Sun, 18 Jun 2000

Modern Indonesia as seen by Watson

Of Self and Nation -- Autobiography and the Representation of Modern Indonesia; By C.W. Watson; University of Hawai'i Press, Honolulu, 2000; 257 pp

JAKARTA (JP): Autobiographies are a reflection not only of the lives of their authors, but also of the unique circumstances which mold and shape their society.

Anthropologist C.W. Watson argues that in a country like Indonesia, the reminiscences of different figures can provide valuable insight into the construction of the nation, from its colonial past to independence.

He takes a diverse cross section of figures, some of them famous among students of Indonesian history and others less well- known, to illustrate the point. They range from the luminous Kartini, long championed as the catalyst for women's emancipation in the country, to nationalist figure Tan Malaka, through to a younger generation of Indonesians with a distinctly modernist Islamic perspective.

Watson's view is that the individuals, separated in many cases not only by history but by class and education, nevertheless share a common bond in showing how Indonesia was formed from a diverse multiethnic society. Of particular interest to him is how they place themselves within the context of their immediate society as well as the world.

The figures are put in chronological order to form a chain from the feudalistic sphere of 19th century Javanese life (Kartini), the growing nationalist sentiment of the 1900s and its realization in an independent Indonesia (Achmad Djajadiningrat and Tan Malaka), the developments in Islam and the role of religion in Indonesian society (Hamka and Saifuddin Zuhri) and gender in Javanese society (author Nh Dini, the only woman apart from Kartini represented).

Watson notes that similar experiences and forms of expression may be found in many developing countries in their emergence from the shackles of colonialism to the tumult of independence. He recognizes the question of whether postcolonial voices were inevitably "contaminated by the hegemony of Western discourse, Western ways of thinking, categorizing and evaluation?" However, he believes there is a unique quality in the form that autobiographies take in each country and how they are constructed by the overriding events.

Although Watson acknowledges there is no history of an autobiographical tradition in Indonesian (Malay-Javanese) culture, he contends the sense of self -- recognition of one's identity within and separate from the surrounding community -- is evident. Defining it, he writes, is a "relatively straightforward matter, beginning with the centrality of concepts such as malu (embarrassment) and nama (reputation) within Indonesian societies and tracing the evolution of key words up to the present usage of concepts such as harga diri (self-respect) and jati diri (sense of self)."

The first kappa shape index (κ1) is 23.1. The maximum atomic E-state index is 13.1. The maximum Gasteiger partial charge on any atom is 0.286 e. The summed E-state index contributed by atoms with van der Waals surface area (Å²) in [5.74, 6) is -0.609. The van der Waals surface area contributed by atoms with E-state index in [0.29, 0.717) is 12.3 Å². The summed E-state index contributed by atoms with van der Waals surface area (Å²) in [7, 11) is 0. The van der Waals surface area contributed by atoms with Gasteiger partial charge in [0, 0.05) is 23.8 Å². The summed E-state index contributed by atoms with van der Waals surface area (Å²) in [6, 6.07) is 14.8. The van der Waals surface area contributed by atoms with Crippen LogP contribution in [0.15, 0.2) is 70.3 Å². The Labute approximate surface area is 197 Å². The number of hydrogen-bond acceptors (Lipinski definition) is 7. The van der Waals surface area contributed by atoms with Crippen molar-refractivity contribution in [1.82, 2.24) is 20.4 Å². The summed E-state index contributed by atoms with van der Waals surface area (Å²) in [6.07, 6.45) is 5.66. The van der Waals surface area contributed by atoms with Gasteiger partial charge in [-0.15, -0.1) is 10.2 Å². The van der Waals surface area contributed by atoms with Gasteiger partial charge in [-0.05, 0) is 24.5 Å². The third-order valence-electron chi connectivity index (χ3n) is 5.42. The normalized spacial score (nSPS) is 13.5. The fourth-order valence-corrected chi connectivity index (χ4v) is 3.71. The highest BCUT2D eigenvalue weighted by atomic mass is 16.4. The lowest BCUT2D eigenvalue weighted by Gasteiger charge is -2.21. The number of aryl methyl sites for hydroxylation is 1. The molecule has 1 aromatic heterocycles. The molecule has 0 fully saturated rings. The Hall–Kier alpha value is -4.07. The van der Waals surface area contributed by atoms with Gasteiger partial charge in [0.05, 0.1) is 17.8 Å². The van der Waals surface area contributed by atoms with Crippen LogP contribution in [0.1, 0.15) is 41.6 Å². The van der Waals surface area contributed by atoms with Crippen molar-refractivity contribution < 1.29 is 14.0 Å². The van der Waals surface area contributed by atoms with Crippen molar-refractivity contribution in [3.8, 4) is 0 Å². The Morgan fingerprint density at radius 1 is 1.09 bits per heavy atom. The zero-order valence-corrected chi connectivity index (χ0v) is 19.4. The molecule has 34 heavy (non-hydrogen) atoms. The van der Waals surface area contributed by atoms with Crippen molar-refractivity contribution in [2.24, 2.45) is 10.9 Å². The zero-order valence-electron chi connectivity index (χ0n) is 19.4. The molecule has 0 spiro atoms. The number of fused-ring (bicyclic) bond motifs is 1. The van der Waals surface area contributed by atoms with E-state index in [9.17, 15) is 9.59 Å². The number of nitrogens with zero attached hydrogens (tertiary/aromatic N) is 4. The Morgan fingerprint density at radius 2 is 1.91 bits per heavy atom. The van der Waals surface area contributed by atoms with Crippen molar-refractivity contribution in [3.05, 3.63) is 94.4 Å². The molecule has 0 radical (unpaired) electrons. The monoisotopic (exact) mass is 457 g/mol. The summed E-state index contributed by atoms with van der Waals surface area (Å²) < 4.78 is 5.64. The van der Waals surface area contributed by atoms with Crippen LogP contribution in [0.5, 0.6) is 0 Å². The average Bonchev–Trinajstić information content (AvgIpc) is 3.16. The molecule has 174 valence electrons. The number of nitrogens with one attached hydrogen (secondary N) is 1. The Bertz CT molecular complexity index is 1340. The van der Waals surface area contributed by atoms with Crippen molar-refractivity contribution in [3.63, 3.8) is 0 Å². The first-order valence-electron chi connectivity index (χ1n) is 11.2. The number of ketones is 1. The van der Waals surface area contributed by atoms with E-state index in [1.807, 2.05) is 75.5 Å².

The most compelling individuals for this reviewer were Kartini, with her imposing figure towering over modern Indonesian womanhood, the Javanese aristocrat Djajadiningrat and Nh Dini.

Much has been written about Kartini, whose letters to Dutch pen pals were posthumously compiled into best-selling Dutch and English-language editions (the latter was erroneously titled Letters of a Javanese Princess, a romantic elevation in status for this daughter of a regent).

Of course, letters are not a conventional form of autobiography in which one is writing for a general reader; in a letter, views are expressed with a specific individual in mind. Watson also notes that Kartini wrote in Dutch, not her native Javanese, which was of a remarkable proficiency but marked in many of the letters by a melodramatic, "sentimental" style. As for the view of Kartini blazing the trail for women's emancipation, Watson says that while Kartini expressed dissatisfaction with the inequality between the sexes, particularly in her lower status than her younger brother, she was content in her arranged marriage.

Djajadiningrat, who lived at the end of the 19th century through to World War II, represents the metamorphosis of the Javanese aristocracy from being a pliant party to colonialism to gradually comprehending the inequity of the system. It was not an easy transition to make; Djajadiningrat was himself placed in a Dutch family and educated at Dutch schools. However, in adolescence, he quickly learned the great divide between "us" of the native community and "them" of the ruling Dutch.

In a particularly telling passage, he recounted attending a masked ball during his teens. With his identity hidden, Dutch girls were willing to dance with him, but everything changed once his mask was removed. In his later years, he rose high within the native ranks of the Dutch colonial system, eventually bridling at the rigidly defined codes of conduct, which extended to how the head of a native civil servant should be positioned when addressing a Dutchman.

Watson considers Nh Diah's five volumes of memoirs to be an indictment of patriarchal Javanese culture. She conveys her indignation at the restrictions imposed on her because of her sex. While men undergo public rites of passage, such as circumcision, Nh Diah reveals how women must mark their entry into adulthood through menstruation in a silence of shame.

Watson, a professor at the University of Kent, England, has produced a fascinating, well-researched and thought-provoking work. Written with a scholar's eye for detail, it is a must read for Indonesianists and those with a strong interest in the development of the modern Indonesia and her people.

-- Bruce Emond